The best deal, however, doesn’t necessarily mean the lowest price. It means the best quality and the best price. As a result of the desire to find high-quality products at reasonable prices, Millennials tend to rely heavily on peer reviews and ratings. In fact, 89% of users aged 18-34 trust online reviews. Not only that, but 62% of the same age group have read reviews on a mobile device.
The challenge then lies in being able to share user reviews with Millennials via multiple channels, even those that may lend themselves better to shorter messages.
This email from Lush, a cosmetics retailer, combines abandoned cart messaging with user reviews to attract shoppers. The email first reminds the reader of the item they abandoned, then follows this with a product review to substantiate their initial browsing decisions.
But this can be taken one step further.
When marketing by generation to reach Millennials, consider adding reviews to your mobile abandonment messaging. A push notification saying, “See what others are saying about the items you browsed,” coupled with the image of the abandoned item keeps users engaged and ensures the content relevant to them is reaching them no matter the device.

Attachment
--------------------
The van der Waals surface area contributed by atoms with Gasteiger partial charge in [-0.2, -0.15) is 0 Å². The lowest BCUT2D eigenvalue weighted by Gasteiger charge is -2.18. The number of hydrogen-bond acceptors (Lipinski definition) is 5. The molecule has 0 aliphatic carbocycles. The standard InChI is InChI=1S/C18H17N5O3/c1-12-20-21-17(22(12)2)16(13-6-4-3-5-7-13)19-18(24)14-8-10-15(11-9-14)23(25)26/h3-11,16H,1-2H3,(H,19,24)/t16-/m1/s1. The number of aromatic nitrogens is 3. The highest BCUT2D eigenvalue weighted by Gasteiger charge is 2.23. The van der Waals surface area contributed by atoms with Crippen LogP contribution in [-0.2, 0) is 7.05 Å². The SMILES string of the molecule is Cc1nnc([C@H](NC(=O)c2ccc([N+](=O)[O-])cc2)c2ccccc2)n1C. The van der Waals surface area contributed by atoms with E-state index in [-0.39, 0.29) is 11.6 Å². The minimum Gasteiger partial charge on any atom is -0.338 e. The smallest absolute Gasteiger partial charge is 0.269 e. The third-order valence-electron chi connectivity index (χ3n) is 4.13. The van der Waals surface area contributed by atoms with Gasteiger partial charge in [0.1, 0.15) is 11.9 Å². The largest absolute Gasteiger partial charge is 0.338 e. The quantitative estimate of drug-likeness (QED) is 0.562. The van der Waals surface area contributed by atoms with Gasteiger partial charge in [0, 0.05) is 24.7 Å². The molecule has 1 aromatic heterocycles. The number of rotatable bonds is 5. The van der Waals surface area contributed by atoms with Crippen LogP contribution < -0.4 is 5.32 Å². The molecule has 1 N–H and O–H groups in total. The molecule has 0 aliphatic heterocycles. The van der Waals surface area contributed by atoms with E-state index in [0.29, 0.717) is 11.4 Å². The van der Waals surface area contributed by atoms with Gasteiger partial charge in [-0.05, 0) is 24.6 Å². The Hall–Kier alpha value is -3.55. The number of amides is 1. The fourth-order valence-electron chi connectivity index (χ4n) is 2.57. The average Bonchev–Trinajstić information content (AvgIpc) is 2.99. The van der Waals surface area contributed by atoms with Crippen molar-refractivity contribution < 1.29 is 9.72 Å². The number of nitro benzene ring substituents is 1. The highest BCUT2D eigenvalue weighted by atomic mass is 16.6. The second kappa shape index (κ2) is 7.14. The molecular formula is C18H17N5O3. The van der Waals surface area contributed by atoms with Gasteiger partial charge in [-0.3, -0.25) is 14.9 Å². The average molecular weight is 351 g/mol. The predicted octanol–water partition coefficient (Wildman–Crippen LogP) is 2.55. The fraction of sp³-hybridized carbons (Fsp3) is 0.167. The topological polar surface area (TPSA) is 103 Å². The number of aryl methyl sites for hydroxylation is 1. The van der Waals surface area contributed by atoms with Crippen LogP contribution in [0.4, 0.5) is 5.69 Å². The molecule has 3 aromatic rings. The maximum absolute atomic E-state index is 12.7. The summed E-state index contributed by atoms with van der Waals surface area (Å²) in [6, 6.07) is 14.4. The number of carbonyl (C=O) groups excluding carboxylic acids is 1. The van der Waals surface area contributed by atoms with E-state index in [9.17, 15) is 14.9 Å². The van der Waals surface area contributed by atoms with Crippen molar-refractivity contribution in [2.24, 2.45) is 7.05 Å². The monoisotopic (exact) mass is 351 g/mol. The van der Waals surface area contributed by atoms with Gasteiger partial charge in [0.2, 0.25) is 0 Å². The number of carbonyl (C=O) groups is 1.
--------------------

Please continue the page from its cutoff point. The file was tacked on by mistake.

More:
Gen X: The Deal Appeal Generation
While Gen X (ages 39-54) may be the smallest generation, they certainly cannot be ignored. According to Forbes, “Roughly half of Gen Xers are financially supporting both a parent and a child at the same time, making financial decisions that can affect all three generations.”
Gen X sits in the hot spot between traditional marketing and more technologically advanced tactics where their unique upbringing makes them fond of one particular strategy: coupons. In a study from InnoMedia, NuStats, and Vertis, 68% of Gen Xers have used coupons they were sent in the mail.
Raised on newspaper clippings and magazine tear-outs, there is a massive amount of deal appeal with this generation.
As technology has evolved, however, Gen X—the highest concentration of Facebook users—has begun to look outside of the mailbox for product deals and information.
In this Facebook offer ad from apparel company Hygge Gear, there’s a coupon code directly in the copy, and a link to shop right from the ad. Hygge meets Gen Xers where they are (on Facebook) and offers them what they want (coupons).
To connect with Gen X, be sure to offer coupons that, when clicked, offer a clear path-to-purchase for the customer. Facebook offer ads are especially effective for this generation, but make sure the customer experience is simple and streamlined.
Baby Boomers: The Customer Service Generation